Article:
Wednesday, February 27, 2008

Famous Mainers At the Maine State Library

I was reading the Waterboro Public Library's h20boro lib blog ( and they had a post about a new database from the The Maine State Library. It is called Famous Mainers and Famous People With Maine Connections. On the main page there is an alphabetical list of individuals with some Maine connection, their dates and a category they fit into. For example James Blaine is listed as a Political Figure who lived from 1830 to 1893. If you click on the name of the individual, you will get a brief list of their achievements and some useful books and web sites about them (take a look at the image to the right). The books are ones found in the Maine State Library but if we don't have copies of them here at BPL we can get them for you. There is also a search field on the right side of the page. Its a great place to start if you have to come up with a famous Mainer for a paper. Many thanks to the Waterboro Public Library for noticing this and blogging it.

Jim Riordan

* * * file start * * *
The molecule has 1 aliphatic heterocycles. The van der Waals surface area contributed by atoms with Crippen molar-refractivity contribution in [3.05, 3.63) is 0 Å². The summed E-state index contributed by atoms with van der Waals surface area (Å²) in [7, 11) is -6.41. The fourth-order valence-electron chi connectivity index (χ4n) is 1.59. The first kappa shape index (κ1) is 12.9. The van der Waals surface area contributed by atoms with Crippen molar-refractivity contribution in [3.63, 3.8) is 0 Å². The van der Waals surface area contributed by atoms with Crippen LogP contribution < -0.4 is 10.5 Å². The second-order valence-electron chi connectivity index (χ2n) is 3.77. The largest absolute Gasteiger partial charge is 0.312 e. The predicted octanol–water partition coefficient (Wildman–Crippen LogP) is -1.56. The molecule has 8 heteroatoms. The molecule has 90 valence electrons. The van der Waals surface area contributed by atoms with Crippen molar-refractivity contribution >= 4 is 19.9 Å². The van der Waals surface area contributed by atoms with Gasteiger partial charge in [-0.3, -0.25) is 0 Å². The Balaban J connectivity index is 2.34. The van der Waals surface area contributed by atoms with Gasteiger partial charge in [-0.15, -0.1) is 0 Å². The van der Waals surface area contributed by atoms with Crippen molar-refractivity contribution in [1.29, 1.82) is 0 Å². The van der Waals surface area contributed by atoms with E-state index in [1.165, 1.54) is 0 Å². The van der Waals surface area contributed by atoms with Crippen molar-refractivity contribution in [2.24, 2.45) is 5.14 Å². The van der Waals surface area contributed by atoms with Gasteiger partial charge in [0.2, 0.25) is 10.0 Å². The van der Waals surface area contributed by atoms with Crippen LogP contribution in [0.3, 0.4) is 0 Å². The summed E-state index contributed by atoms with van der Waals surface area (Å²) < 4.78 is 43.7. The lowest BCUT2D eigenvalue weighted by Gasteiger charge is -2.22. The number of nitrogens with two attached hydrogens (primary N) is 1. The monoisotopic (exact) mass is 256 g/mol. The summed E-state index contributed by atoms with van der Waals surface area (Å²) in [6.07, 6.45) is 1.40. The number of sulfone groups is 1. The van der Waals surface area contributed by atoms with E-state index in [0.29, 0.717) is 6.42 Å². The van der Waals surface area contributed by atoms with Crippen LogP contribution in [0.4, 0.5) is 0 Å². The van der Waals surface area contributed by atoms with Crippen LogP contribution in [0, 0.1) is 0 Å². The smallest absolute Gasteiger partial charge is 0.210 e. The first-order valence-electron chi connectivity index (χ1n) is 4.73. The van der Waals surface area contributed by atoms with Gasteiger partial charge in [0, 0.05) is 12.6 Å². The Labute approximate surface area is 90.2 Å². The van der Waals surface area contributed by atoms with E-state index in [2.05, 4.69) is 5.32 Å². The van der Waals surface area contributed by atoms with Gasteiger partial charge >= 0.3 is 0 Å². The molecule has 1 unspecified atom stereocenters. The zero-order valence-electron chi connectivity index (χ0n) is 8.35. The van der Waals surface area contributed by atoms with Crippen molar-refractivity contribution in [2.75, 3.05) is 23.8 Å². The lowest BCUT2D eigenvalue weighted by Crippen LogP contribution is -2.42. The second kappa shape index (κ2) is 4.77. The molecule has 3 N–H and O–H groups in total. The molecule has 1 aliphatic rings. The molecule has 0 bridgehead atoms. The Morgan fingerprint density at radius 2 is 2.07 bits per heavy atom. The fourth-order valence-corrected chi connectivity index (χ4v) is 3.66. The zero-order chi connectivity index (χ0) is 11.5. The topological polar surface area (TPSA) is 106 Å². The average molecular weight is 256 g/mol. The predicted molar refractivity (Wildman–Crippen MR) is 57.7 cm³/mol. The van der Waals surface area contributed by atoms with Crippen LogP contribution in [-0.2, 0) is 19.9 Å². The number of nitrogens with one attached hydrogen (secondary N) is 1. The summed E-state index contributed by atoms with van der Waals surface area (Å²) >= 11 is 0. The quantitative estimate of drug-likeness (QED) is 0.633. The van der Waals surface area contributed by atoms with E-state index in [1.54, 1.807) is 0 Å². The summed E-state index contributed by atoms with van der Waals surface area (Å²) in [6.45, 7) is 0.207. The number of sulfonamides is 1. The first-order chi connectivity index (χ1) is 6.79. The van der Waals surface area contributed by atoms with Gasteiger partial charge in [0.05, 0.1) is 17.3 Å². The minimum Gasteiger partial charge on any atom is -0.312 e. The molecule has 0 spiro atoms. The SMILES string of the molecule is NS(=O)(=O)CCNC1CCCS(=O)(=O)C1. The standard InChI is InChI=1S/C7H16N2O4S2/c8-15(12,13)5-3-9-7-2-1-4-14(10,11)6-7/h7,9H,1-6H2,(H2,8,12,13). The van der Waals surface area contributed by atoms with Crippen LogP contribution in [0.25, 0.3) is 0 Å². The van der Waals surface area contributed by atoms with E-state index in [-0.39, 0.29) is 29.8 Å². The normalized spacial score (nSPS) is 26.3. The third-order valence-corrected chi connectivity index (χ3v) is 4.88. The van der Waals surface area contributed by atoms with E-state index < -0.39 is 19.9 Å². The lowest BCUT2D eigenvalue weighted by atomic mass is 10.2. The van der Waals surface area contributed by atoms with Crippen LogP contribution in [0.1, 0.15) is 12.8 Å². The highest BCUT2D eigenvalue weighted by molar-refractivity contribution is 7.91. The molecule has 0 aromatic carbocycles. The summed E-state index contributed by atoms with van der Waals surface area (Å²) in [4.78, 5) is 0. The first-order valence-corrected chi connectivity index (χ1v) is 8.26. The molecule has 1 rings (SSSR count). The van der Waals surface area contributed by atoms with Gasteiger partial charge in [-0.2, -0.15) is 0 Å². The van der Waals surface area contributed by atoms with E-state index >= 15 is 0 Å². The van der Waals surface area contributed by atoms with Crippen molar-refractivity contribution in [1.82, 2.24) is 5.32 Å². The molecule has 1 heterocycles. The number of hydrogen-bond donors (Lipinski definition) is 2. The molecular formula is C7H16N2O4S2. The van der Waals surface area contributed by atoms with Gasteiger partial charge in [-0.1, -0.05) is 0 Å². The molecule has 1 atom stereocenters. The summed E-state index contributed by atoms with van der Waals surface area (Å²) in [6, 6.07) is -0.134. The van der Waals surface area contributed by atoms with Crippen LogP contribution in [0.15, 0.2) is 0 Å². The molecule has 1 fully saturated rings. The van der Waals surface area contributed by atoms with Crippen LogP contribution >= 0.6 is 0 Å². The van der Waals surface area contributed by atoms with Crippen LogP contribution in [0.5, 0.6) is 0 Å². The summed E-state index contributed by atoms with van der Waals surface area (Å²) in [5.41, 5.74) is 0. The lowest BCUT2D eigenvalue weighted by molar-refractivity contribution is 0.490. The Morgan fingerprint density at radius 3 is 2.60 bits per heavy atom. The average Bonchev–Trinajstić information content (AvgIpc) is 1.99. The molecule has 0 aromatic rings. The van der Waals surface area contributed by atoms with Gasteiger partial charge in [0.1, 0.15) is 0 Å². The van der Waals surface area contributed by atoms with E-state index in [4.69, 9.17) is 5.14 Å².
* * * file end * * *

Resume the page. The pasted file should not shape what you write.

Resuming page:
Friday, February 22, 2008

Car Repair Online

I just saw an article in the latest edition of Searcher Magazine (the "magazine for database professionals" yes I know I'm a geek :) evaluating automobile repair websites.

Here's the Citation:
McDermott, Irene E. "Baby You Can Drive My Car (If You Can Get It Started) Auto Repair on the Web" Searcher 16(2) February 2008 pgs 8-12.

This is a topic near if not dear to my heart. A few months ago I bought a used car after going over a year without one so I'm getting back into the habit of spending money on it. The article is pretty comprehensive including repair manuals, web sites to help evaluate whether repair costs have exceeded the a car's value, web sites to help you read the On Board Diagnostic Codes, auto repair in Spanish, and even the Car Talk Guys web site.

The article is available online, however, because of copy right restrictions and firewalls I can't link directly to the article. I can tell you how to get there though. You'll either need to have a Maine library card or be using a computer in a Maine library. First go to Marvel "Maine's Virtual Library." Click on Academic Search Premier (first link in the list). If you are doing this at home you will need to enter your library card number at this point. Now type in the title of the article and it should pull it right up. Or you could just ask your friendly neighborhood reference librarian to print it for you.